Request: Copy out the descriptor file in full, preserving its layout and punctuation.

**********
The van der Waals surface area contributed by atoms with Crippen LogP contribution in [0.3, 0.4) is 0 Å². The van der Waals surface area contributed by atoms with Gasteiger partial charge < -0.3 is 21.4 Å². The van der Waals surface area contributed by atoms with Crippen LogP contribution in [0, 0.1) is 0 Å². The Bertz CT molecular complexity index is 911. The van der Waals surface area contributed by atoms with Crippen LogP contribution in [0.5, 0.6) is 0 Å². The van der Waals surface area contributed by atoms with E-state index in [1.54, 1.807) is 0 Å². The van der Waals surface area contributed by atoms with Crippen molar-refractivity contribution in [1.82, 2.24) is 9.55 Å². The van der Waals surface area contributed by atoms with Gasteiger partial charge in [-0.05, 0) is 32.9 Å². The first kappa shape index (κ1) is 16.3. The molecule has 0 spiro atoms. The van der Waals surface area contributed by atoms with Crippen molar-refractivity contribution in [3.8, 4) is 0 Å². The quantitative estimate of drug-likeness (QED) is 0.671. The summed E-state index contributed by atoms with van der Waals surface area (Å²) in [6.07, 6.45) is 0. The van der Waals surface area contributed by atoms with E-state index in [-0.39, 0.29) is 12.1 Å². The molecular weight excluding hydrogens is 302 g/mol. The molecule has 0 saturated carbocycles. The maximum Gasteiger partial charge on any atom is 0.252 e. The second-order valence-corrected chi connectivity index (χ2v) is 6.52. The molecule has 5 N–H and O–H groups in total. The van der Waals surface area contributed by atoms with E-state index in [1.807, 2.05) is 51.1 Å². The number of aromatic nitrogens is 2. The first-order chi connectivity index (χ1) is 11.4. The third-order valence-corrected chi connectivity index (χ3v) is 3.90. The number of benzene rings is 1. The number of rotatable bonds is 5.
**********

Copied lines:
The van der Waals surface area contributed by atoms with Crippen LogP contribution in [0.3, 0.4) is 0 Å². The van der Waals surface area contributed by atoms with Gasteiger partial charge < -0.3 is 21.4 Å². The van der Waals surface area contributed by atoms with Crippen LogP contribution in [0, 0.1) is 0 Å². The Bertz CT molecular complexity index is 911. The van der Waals surface area contributed by atoms with Crippen LogP contribution in [0.5, 0.6) is 0 Å². The van der Waals surface area contributed by atoms with E-state index in [1.54, 1.807) is 0 Å². The van der Waals surface area contributed by atoms with Crippen molar-refractivity contribution in [1.82, 2.24) is 9.55 Å². The van der Waals surface area contributed by atoms with Gasteiger partial charge in [-0.05, 0) is 32.9 Å². The first kappa shape index (κ1) is 16.3. The molecule has 0 spiro atoms. The van der Waals surface area contributed by atoms with Crippen molar-refractivity contribution in [3.8, 4) is 0 Å². The quantitative estimate of drug-likeness (QED) is 0.671. The summed E-state index contributed by atoms with van der Waals surface area (Å²) in [6.07, 6.45) is 0. The van der Waals surface area contributed by atoms with E-state index in [-0.39, 0.29) is 12.1 Å². The molecular weight excluding hydrogens is 302 g/mol. The molecule has 0 saturated carbocycles. The maximum Gasteiger partial charge on any atom is 0.252 e. The second-order valence-corrected chi connectivity index (χ2v) is 6.52. The molecule has 5 N–H and O–H groups in total. The van der Waals surface area contributed by atoms with E-state index in [1.807, 2.05) is 51.1 Å². The number of aromatic nitrogens is 2. The first-order chi connectivity index (χ1) is 11.4. The third-order valence-corrected chi connectivity index (χ3v) is 3.90. The number of benzene rings is 1. The number of rotatable bonds is 5.